Common sense: if in doubt, don’t spray

Common sense: if in doubt, don’t spray

Common sense says if in doubt, don’t spray.

I have been getting a lot of suggestions for articles and they are always welcomed. The most recent was to write a “knucklehead” article. The comment was “these knuckleheads around here are spraying burndown herbicides in 15- to 20-mph winds with wheat everywhere!”

This call has been followed with several calls about glyphosate injury to wheat. What can I say? A lot of decisions go into spraying, but drift prevention is just common sense and treating someone else like you wish to be treated.

I like the calls such as “Doc, I need to spray a burndown and I have wheat a quarter mile away with a wind of such and such blowing right toward it — will it drift that far?” He really knew the answer before he called, but at least he did call.

Common sense says if in doubt, don’t spray.

Another good one is “the wind was below the 10 mph cut-off — it was only 9.” Yes, but the wheat was right across the turn row — down wind.

More and more, things in agriculture happen in very compressed time frames. It is reality, but it also results in poor decision-making sometimes. I hear statements like, “I didn’t have any choice but to spray because they are calling for rain tomorrow.” The question is would you have sprayed if it was your wheat down wind?

Perhaps a better question is would you have wanted your neighbor to have sprayed in the same situation with your wheat down wind?

There seems to be a continuing misconception that ground sprayers are bullet proof when it comes to drift. Better yet, “I used hoods so it couldn’t have drifted.”

I cannot tell you how many times I have been told by both pilots and ground applicators, “It couldn’t have been me —- my setup will paint a line in a 10-mph wind!” While you might paint a line on the target weeds, you can also have fines blowing downwind that will injure a crop that may be 10 or more times more sensitive than what you are spraying.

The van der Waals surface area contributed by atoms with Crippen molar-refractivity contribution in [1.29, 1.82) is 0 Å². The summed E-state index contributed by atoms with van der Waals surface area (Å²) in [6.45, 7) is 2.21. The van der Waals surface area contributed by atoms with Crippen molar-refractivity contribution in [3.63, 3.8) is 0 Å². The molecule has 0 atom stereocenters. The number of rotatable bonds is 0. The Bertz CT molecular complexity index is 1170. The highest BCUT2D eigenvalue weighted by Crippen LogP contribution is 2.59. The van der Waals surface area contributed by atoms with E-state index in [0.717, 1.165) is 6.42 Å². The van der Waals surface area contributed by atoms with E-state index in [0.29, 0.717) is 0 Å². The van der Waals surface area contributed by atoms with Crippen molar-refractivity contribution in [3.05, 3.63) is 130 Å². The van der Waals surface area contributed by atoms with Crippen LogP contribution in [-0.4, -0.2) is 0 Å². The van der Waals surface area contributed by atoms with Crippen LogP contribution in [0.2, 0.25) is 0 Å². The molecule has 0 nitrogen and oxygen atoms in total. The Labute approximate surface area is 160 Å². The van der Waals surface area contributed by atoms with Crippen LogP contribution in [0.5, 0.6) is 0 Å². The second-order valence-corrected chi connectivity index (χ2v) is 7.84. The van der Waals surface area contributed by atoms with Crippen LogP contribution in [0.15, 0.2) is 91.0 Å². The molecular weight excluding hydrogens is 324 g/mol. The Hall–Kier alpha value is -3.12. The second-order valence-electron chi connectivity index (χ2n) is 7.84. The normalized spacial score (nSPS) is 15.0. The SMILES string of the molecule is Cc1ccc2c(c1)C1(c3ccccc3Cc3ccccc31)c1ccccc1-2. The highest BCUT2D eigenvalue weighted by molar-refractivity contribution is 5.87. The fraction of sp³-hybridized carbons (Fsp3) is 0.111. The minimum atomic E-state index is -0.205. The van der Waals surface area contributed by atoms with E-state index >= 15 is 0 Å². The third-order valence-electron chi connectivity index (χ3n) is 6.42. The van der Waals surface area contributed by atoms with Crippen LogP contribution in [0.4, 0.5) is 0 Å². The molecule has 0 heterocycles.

There are things that can be done to reduce drift. However, preventing drift usually comes down to the common sense of not spraying when it is too windy and not spraying when there are susceptible crops down wind. It also comes down to asking your self, “Would I want my neighbor spraying if the situation was reversed?”

A lot of growers have lots of bushels of wheat booked at high prices, hoping to help recover from a bad year in 2010. Going from a crop that looks good to one with short flag leaves and blank heads in definite drift patterns is a bummer.

While I am on the topic of drift, I have had to bite my lip several times in meetings when I have heard well-meaning folks making blanket recommendations not to use air induction spray tips when applying the contact-type herbicides such as Ignite or Flexstar. I am sure on the opposite end of the spectrum since I rarely recommend anything but air induction nozzles.

The objective with the contact-type herbicides is to get a spray droplet size in the medium category — 250 to 300 microns in diameter. This is in contrast to the large droplets you can use with a translocated herbicide like glyphosate.

A lot of folks associate air induction tips with large spray droplets. Well, the large air induction tips normally used with glyphosate do produce large spray droplets — especially on the low end of the recommended pressure range.

However, just as with any other type of tip, smaller air induction nozzles produce smaller droplets. By going to smaller air induction tips and operating them in the recommended pressure range, you can easily select a tip that will produce a 250- to 300-micron spray droplet at your desired speed and spray volume.

All spray tips produce a range of droplet sizes. When you get a 250- to 300-micron volume mean diameter (VMD) droplet, there will be a portion of the volume with larger droplets and a portion with smaller droplets, and the smaller ones are normally those that drift. The advantage of the air induction tip is it produces a much more consistent droplet size, resulting in a smaller number of fines compared to a conventional flat fan nozzle delivering the same 250- to 300-micron VMD.

With properly sized air induction tips, you can deliver more of the droplets in the size range you desire to the target. This can actually increase efficacy while reducing the drift potential.


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TAGS: Wheat
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